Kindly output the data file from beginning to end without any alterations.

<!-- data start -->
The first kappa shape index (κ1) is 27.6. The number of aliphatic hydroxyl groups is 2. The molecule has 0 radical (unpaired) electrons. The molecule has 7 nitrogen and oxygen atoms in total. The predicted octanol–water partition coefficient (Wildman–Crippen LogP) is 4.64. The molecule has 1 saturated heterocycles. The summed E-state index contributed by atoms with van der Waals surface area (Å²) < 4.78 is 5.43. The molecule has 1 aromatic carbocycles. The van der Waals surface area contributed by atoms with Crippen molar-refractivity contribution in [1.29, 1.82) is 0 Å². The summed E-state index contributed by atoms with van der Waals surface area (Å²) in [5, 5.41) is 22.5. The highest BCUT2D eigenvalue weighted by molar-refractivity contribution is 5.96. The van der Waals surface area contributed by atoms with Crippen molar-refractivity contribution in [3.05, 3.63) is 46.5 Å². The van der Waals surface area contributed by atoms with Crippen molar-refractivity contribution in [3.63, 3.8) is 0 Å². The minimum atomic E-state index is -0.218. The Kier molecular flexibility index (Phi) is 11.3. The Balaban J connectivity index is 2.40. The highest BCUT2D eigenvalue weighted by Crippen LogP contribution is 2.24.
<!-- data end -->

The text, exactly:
The first kappa shape index (κ1) is 27.6. The number of aliphatic hydroxyl groups is 2. The molecule has 0 radical (unpaired) electrons. The molecule has 7 nitrogen and oxygen atoms in total. The predicted octanol–water partition coefficient (Wildman–Crippen LogP) is 4.64. The molecule has 1 saturated heterocycles. The summed E-state index contributed by atoms with van der Waals surface area (Å²) < 4.78 is 5.43. The molecule has 1 aromatic carbocycles. The van der Waals surface area contributed by atoms with Crippen molar-refractivity contribution in [1.29, 1.82) is 0 Å². The summed E-state index contributed by atoms with van der Waals surface area (Å²) in [5, 5.41) is 22.5. The highest BCUT2D eigenvalue weighted by molar-refractivity contribution is 5.96. The van der Waals surface area contributed by atoms with Crippen molar-refractivity contribution in [3.05, 3.63) is 46.5 Å². The van der Waals surface area contributed by atoms with Crippen molar-refractivity contribution in [3.63, 3.8) is 0 Å². The minimum atomic E-state index is -0.218. The Kier molecular flexibility index (Phi) is 11.3. The Balaban J connectivity index is 2.40. The highest BCUT2D eigenvalue weighted by Crippen LogP contribution is 2.24.